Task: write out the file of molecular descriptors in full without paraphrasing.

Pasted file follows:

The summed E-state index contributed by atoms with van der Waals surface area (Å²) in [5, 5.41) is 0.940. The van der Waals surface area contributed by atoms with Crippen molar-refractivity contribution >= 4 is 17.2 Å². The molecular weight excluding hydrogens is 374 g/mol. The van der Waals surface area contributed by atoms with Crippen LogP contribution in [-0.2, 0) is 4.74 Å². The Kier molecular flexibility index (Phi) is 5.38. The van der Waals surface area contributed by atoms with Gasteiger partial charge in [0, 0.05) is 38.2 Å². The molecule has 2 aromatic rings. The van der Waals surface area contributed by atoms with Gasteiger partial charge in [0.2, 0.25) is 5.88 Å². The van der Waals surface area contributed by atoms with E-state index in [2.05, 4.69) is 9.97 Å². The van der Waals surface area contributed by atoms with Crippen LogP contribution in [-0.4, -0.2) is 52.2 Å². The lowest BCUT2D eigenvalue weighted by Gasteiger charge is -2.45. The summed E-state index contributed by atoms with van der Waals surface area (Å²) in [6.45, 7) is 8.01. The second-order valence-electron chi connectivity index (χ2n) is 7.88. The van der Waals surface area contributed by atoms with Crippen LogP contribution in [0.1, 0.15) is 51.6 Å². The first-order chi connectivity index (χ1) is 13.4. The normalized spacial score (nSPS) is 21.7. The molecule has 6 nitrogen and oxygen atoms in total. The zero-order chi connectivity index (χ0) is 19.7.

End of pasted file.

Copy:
The summed E-state index contributed by atoms with van der Waals surface area (Å²) in [5, 5.41) is 0.940. The van der Waals surface area contributed by atoms with Crippen molar-refractivity contribution >= 4 is 17.2 Å². The molecular weight excluding hydrogens is 374 g/mol. The van der Waals surface area contributed by atoms with Crippen LogP contribution in [-0.2, 0) is 4.74 Å². The Kier molecular flexibility index (Phi) is 5.38. The van der Waals surface area contributed by atoms with Gasteiger partial charge in [0, 0.05) is 38.2 Å². The molecule has 2 aromatic rings. The van der Waals surface area contributed by atoms with Gasteiger partial charge in [0.2, 0.25) is 5.88 Å². The van der Waals surface area contributed by atoms with E-state index in [2.05, 4.69) is 9.97 Å². The van der Waals surface area contributed by atoms with Crippen LogP contribution in [-0.4, -0.2) is 52.2 Å². The lowest BCUT2D eigenvalue weighted by Gasteiger charge is -2.45. The summed E-state index contributed by atoms with van der Waals surface area (Å²) in [6.45, 7) is 8.01. The second-order valence-electron chi connectivity index (χ2n) is 7.88. The van der Waals surface area contributed by atoms with Crippen LogP contribution in [0.1, 0.15) is 51.6 Å². The first-order chi connectivity index (χ1) is 13.4. The normalized spacial score (nSPS) is 21.7. The molecule has 6 nitrogen and oxygen atoms in total. The zero-order chi connectivity index (χ0) is 19.7.